Toil, Tribulation and Triumph
'Owners of barren lands that had stubbornly resisted cultivation for generations, Madhuben and Amrabhai Raval had no option but to work in others’ farms as labourers… till Reliance Foundation reached out to their village and helped transform it. Their lands springing back to life, the Ravals are now skilled farmers who take pride in their own farm produce.'
“Rocky, barren lands were the only thing passed on to us by our forefathers. For most of our lives, we worked in a farm in the village of Darbar. While our own lands lay unused and uncultivable, we watered someone else’s green lands and tilled someone else’s soil.”
This is how Madhuben and Amrabhai Raval, a farming couple from Bedaj village in Modassa, Gujarat, describe their lives before Reliance Foundation (RF) came to their village. Toiling day after day on an empty stomach and under hostile working conditions had taken a toll on Amrabhai’s health, and he had been unable to contribute to the household for almost four years. His protracted illness had plunged the family into despair and uncertainty, with his wife, Madhuben, struggling to make ends meet.
Madhuben recollects: “That was the most difficult phase of my life. My husband was ill, my mother-in-law was old and infirm, and I had young children to look after. My daughter and I used to wash utensils and work in farms in Darbar, to earn enough to feed our family.” In addition to hours of back-breaking labour, Madhuben had to trudge three miles to a nearby village every day, to fetch drinking water for her family.
The Raval family lived in a small kuchcha house, and owned a 1.25-hectare plot of land – quarter hectare of this plot was partly irrigated, a half-hectare stretch was rain-fed and another half hectare was utterly barren. Farming on the 0.75-hectare sliver of land was completely dependent on the rains, and the family only managed to grow maize in pitiful quantities. Selling that along with some fodder, Madhuben managed to earn only Rs 36,000 a year.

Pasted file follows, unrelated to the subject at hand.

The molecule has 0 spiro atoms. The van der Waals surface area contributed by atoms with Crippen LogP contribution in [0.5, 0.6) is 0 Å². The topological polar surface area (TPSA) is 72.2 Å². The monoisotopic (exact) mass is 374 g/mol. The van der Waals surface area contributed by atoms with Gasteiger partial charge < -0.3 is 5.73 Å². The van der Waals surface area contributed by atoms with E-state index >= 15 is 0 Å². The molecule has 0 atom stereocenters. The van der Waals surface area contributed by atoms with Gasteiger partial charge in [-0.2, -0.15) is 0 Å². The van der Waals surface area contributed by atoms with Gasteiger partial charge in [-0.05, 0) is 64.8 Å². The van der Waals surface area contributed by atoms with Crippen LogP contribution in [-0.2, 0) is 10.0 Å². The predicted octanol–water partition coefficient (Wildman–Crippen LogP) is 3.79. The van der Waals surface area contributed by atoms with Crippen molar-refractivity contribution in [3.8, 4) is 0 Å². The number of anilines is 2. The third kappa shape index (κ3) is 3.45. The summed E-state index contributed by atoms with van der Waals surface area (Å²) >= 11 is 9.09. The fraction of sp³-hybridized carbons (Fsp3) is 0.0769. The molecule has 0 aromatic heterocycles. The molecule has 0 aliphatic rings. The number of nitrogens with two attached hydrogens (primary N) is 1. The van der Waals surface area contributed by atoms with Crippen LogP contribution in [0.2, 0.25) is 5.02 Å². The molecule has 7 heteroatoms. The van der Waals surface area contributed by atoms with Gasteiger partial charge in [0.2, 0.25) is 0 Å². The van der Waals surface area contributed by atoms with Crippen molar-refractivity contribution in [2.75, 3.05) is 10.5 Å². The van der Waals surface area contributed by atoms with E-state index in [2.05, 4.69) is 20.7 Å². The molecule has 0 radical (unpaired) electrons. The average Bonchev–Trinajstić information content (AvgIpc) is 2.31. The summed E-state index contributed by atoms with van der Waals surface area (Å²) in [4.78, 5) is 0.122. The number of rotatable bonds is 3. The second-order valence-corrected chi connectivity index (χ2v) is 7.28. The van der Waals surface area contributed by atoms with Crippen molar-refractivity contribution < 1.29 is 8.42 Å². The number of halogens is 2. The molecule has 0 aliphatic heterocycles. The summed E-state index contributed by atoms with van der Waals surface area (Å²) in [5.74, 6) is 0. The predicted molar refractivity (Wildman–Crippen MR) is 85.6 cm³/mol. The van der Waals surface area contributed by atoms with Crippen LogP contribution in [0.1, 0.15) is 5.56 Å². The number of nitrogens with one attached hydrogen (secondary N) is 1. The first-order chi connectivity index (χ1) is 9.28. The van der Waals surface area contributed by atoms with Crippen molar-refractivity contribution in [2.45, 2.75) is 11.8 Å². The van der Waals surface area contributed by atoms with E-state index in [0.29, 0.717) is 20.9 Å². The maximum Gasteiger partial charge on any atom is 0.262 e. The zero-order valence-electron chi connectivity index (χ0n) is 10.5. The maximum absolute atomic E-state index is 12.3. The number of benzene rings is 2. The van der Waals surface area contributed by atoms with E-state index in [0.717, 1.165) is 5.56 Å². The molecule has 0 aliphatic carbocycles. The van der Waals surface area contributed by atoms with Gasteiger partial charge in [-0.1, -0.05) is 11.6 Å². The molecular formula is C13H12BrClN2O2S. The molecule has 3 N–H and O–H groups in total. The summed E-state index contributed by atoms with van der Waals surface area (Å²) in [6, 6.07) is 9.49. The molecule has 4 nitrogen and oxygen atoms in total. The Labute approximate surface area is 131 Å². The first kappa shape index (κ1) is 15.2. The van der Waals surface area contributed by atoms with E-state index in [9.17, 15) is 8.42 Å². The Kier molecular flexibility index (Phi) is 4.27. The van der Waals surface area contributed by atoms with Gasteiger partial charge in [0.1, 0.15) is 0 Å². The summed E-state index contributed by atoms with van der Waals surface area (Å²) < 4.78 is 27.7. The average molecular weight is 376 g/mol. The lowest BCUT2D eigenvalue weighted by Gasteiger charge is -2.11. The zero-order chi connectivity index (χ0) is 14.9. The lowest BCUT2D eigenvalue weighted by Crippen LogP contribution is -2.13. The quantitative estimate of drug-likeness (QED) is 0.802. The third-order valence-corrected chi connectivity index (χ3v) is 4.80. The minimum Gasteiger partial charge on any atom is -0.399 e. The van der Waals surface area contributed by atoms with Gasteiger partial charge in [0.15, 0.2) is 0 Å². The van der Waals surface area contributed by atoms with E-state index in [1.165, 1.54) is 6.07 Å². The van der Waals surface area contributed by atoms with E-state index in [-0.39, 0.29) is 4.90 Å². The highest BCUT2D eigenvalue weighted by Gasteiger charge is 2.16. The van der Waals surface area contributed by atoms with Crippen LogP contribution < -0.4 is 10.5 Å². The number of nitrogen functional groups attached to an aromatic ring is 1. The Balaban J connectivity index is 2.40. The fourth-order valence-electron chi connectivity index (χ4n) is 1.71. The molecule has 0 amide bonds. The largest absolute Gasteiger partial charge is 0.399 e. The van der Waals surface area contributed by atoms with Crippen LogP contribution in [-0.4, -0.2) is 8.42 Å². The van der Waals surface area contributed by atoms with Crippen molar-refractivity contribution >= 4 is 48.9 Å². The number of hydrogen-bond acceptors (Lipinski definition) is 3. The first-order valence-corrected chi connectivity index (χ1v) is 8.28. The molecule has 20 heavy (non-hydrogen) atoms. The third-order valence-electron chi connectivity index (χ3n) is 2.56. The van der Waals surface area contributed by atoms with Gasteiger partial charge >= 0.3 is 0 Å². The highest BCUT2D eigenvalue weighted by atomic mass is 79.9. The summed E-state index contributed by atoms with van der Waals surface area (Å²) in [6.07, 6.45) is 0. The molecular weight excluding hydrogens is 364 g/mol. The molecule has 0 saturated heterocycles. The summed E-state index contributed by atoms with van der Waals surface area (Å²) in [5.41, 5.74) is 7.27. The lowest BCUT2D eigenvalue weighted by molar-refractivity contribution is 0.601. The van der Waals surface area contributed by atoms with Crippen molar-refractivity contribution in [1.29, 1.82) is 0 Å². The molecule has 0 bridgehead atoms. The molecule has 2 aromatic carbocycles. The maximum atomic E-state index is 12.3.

Living life on the margins of her village’s farming community, Madhuben dreamt of farming on her half-hectare patch of fallow land.
In the first year of its presence in the village, RF focussed on measures to store rainwater. Nine new check-dams were built, while an existing pond was deepened through RF intervention. After years, village wells were full again. Hand pumps were also installed with RF support. These measures simplified life for Madhuben, who no longer had to walk miles to fetch drinking water for her family.
Supported by RF, the village association established in Bedaj helped Madhuben transform her 1.25-hectare farmland. “As many as 150 trolleys of black soil were applied to my half-hectare stretch of fallow land, and for the first time, I could cultivate fodder on it through village mandal support. In winter, I harvested 1,500 bundles of fodder, which I could use to feed my cattle.”
The RF team helped Madhuben apply deep-ploughing and border-bunding techniques to increase soil health and prevent erosion, and provided her with high quality seeds for improved yields. Thanks to these interventions, the Ravals could grow castor, a cash crop, on a half-hectare patch and wheat on 0.3 hectares of land. With the Rs 27,000 that the castor crop fetched them, the family repaired their kuchcha house. The family’s annual income shot up from Rs 36,000 to Rs 1,04,200.
The RF team also helped Madhuben set up a Reliance Nutrition Garden in her own backyard, which became a steady source of fresh green vegetables for her family, contributing to their health and well-being. Amrabhai, who was elected the representative of the village association, says, “For the last one-and-a-half years, we haven’t spent a single rupee on medicines and doctors. Including vegetables in my daily diet helped me regain my health. Having access to our own vegetables also helps us save time and money.”
Freed from the daily grind of wage labour, Madhuben now lives life on her own terms. She aspires to build a pucca house, and pay for her daughter’s wedding. Her son who is now 20-years-old, works at a local provision store, adding Rs 3,000 to the family kitty every month. Secure about her family’s future, she now nurses an ambitious plan of developing a horticulture model in her farm.